May 20, 2024

Internet Explorer 8, 9 And 10 Will Soon Be Retired

If you are using an older version of Internet Explorer, now might be the perfect time to upgrade to the latest version. Starting January 12, Microsoft intends to pull the plug on Internet Explorer 8, 9 and 10, thereby making these versions obsolete.

On January 12, Microsoft will be releasing a patch that offers some final bug fixes and security updates, and also adds a notification that will prompt users to upgrade to Internet Explorer 11, the latest and final version of Microsoft’s web browser. Users on Windows 10 will be moved to Edge obviously. 

This move does not come as a surprise to anyone. Back in 2014, Microsoft had moved Internet Explorer to legacy status, thereby implying that it was being maintained only for compatibility’s sake with enterprise usage. However, several users have still persisted with older versions of IE, and with three versions, 8, 9 and 10 now reaching end of life, upgrading to Internet Explorer 11 (or Edge) or migrating to a different web browser will be those users’ best bet.


For web designers and developers, this news must seem like music to ears, especially because older versions of IE had failed to keep up to date with the latest trends in CSS and web development, and now that those versions are retired, we can expect cleaner and less bulkier website code.

Following January 12, Internet Explorer 11 will be the only surviving and actively maintained version of what was once the world’s favorite web browser. To learn more, you can read the official blog post on this page.

What do you think of this move by Microsoft? Internet Explorer 8, 9 and 10 will soon be limited to the pages of history. Good riddance? Share your views in the comments below.

Featured Image: Christian Colen

Sufyan bin Uzayr is a writer, developer, and coffee-lover. He has authored several books and writes for various publications. You can learn more about his work at his website.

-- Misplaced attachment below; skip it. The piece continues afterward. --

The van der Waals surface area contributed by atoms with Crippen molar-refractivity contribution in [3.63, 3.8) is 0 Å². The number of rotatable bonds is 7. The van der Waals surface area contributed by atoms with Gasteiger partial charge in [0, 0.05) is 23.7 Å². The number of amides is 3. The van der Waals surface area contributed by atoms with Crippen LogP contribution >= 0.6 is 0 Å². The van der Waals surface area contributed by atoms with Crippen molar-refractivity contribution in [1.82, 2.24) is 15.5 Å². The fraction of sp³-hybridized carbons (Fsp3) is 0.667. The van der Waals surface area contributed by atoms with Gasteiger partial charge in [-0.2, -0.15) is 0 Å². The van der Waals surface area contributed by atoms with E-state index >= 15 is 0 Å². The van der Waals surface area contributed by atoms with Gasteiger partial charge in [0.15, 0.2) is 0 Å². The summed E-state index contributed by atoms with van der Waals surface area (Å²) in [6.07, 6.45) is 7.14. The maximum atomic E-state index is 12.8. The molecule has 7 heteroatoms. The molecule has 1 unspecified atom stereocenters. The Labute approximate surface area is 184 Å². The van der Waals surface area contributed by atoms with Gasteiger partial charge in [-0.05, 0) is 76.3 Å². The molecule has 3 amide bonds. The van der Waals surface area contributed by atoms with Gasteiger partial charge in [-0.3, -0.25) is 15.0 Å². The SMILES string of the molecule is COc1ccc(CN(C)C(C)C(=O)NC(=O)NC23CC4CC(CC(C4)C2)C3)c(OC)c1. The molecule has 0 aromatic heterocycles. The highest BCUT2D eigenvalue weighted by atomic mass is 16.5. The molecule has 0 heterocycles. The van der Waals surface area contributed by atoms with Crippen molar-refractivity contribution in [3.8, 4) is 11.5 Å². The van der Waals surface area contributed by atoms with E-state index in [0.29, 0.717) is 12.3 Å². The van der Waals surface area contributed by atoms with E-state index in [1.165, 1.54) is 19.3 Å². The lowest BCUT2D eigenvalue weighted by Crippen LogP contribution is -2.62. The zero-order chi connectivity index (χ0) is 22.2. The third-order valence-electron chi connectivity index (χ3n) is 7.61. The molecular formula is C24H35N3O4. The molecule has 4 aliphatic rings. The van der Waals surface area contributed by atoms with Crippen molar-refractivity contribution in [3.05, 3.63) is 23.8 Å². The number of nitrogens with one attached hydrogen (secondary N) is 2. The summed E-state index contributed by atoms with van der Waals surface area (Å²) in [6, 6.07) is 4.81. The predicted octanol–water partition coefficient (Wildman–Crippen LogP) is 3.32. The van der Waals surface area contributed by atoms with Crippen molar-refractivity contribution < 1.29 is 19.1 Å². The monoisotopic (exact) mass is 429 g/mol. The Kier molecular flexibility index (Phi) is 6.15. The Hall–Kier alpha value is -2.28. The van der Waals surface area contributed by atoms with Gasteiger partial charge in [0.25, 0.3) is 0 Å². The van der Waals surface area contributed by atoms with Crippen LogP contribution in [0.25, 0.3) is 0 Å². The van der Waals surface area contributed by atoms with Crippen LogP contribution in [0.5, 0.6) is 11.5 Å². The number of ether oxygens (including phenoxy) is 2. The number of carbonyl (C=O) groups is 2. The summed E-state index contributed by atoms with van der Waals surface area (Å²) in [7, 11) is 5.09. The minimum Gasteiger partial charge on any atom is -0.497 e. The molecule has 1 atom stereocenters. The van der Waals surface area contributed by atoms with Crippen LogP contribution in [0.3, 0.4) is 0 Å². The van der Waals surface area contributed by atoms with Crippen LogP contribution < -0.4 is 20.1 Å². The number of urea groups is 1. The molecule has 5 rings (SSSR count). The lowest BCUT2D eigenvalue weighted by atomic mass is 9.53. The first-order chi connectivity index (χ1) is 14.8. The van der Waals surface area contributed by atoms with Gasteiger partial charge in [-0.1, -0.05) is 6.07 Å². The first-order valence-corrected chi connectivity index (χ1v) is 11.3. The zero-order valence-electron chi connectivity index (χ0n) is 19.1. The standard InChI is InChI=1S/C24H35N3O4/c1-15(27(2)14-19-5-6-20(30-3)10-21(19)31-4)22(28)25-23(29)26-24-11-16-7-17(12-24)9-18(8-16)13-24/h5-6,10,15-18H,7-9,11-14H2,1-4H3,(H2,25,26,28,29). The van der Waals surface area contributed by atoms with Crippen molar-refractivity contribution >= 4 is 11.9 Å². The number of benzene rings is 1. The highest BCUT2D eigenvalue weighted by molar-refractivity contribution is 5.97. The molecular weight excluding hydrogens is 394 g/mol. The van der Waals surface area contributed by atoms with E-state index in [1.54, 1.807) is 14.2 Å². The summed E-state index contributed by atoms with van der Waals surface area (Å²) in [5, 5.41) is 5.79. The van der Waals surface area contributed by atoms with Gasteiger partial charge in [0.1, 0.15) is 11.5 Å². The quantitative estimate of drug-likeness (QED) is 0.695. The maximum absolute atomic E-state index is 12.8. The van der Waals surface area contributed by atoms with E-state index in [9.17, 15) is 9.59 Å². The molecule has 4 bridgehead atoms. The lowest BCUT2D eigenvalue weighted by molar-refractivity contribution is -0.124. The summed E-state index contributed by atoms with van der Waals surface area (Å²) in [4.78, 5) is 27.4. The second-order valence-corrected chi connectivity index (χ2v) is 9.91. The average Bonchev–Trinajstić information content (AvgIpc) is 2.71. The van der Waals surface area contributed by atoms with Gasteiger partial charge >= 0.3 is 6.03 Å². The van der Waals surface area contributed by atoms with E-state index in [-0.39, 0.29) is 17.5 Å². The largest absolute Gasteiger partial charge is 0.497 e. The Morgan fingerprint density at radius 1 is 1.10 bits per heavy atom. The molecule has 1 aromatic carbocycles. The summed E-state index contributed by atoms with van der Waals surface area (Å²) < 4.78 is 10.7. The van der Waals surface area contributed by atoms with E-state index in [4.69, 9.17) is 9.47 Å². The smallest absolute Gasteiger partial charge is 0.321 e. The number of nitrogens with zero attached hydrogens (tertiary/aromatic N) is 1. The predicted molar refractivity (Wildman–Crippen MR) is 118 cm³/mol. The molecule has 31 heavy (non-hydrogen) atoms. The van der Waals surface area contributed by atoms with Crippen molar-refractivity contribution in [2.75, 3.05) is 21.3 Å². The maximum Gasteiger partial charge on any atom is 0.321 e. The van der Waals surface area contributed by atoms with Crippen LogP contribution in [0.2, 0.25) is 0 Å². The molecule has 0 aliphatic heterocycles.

1. Sharon Rieger Reply

    This is indeed music to my ears. I’ve been experimenting with flexbox and I really like it. Not having to worry about earlier IE versions will help push css to another level, in my opinion.

  2. Ross McVinnie Reply

    Microsoft have been holding the world back for about a decade, in terms of web development – hopefully it stops now, but we’ll wait and see. If only they could show the same sense towards their email clients . . .

  3. Lacey Tech Solutions Reply

    I wouldn’t cheer right away – just because Microsoft are retiring these versions of Internet Explorer doesn’t mean people will stop using them. In the short term, developers would probably have to make it clear that they no longer support and code for older versions. I fear we will still have to support IE 9 and 10 at the bare minimum throughout 2016, but at least these are a little easier to work with. Legacy support is always an issue when such a wide variety of systems are in use by users browsing the web.

    1. Jeff Reply

      I know I have to still think about IE8. The enterprise won’t be deterred by obsolescence. It costs money to upgrade custom built web apps.

      1. S.A. Sachs Reply

        I work at a healthcare company who refuses to upgrade from IE7. Sad to report that Old IE is alive and well and probably will be for years to come.

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